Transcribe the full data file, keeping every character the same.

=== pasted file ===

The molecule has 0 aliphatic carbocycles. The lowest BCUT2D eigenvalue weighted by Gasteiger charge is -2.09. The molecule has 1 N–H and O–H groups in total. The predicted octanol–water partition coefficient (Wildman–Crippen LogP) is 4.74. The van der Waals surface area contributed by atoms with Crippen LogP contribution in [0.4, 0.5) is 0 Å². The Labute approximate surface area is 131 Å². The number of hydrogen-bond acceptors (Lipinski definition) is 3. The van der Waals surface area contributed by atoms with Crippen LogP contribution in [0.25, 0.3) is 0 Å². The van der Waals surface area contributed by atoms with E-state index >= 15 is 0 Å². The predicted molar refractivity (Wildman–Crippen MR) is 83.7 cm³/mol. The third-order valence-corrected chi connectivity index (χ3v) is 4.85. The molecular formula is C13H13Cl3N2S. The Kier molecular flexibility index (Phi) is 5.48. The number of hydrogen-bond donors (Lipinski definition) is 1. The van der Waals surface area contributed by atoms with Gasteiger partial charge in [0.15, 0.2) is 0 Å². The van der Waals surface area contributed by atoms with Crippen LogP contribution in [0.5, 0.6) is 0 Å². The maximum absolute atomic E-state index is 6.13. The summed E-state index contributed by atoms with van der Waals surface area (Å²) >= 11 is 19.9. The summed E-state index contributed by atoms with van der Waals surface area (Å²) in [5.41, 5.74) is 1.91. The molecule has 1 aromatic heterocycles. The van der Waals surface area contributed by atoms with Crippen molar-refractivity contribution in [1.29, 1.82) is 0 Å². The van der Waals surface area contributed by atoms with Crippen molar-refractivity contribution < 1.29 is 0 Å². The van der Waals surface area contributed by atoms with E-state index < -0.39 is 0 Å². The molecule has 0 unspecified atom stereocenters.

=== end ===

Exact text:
The molecule has 0 aliphatic carbocycles. The lowest BCUT2D eigenvalue weighted by Gasteiger charge is -2.09. The molecule has 1 N–H and O–H groups in total. The predicted octanol–water partition coefficient (Wildman–Crippen LogP) is 4.74. The van der Waals surface area contributed by atoms with Crippen LogP contribution in [0.4, 0.5) is 0 Å². The Labute approximate surface area is 131 Å². The number of hydrogen-bond acceptors (Lipinski definition) is 3. The van der Waals surface area contributed by atoms with Crippen LogP contribution in [0.25, 0.3) is 0 Å². The van der Waals surface area contributed by atoms with E-state index >= 15 is 0 Å². The predicted molar refractivity (Wildman–Crippen MR) is 83.7 cm³/mol. The third-order valence-corrected chi connectivity index (χ3v) is 4.85. The molecular formula is C13H13Cl3N2S. The Kier molecular flexibility index (Phi) is 5.48. The number of hydrogen-bond donors (Lipinski definition) is 1. The van der Waals surface area contributed by atoms with Gasteiger partial charge in [0.15, 0.2) is 0 Å². The van der Waals surface area contributed by atoms with Crippen LogP contribution in [0.5, 0.6) is 0 Å². The maximum absolute atomic E-state index is 6.13. The summed E-state index contributed by atoms with van der Waals surface area (Å²) >= 11 is 19.9. The summed E-state index contributed by atoms with van der Waals surface area (Å²) in [5.41, 5.74) is 1.91. The molecule has 1 aromatic heterocycles. The van der Waals surface area contributed by atoms with Crippen molar-refractivity contribution in [1.29, 1.82) is 0 Å². The van der Waals surface area contributed by atoms with Crippen molar-refractivity contribution < 1.29 is 0 Å². The van der Waals surface area contributed by atoms with E-state index < -0.39 is 0 Å². The molecule has 0 unspecified atom stereocenters.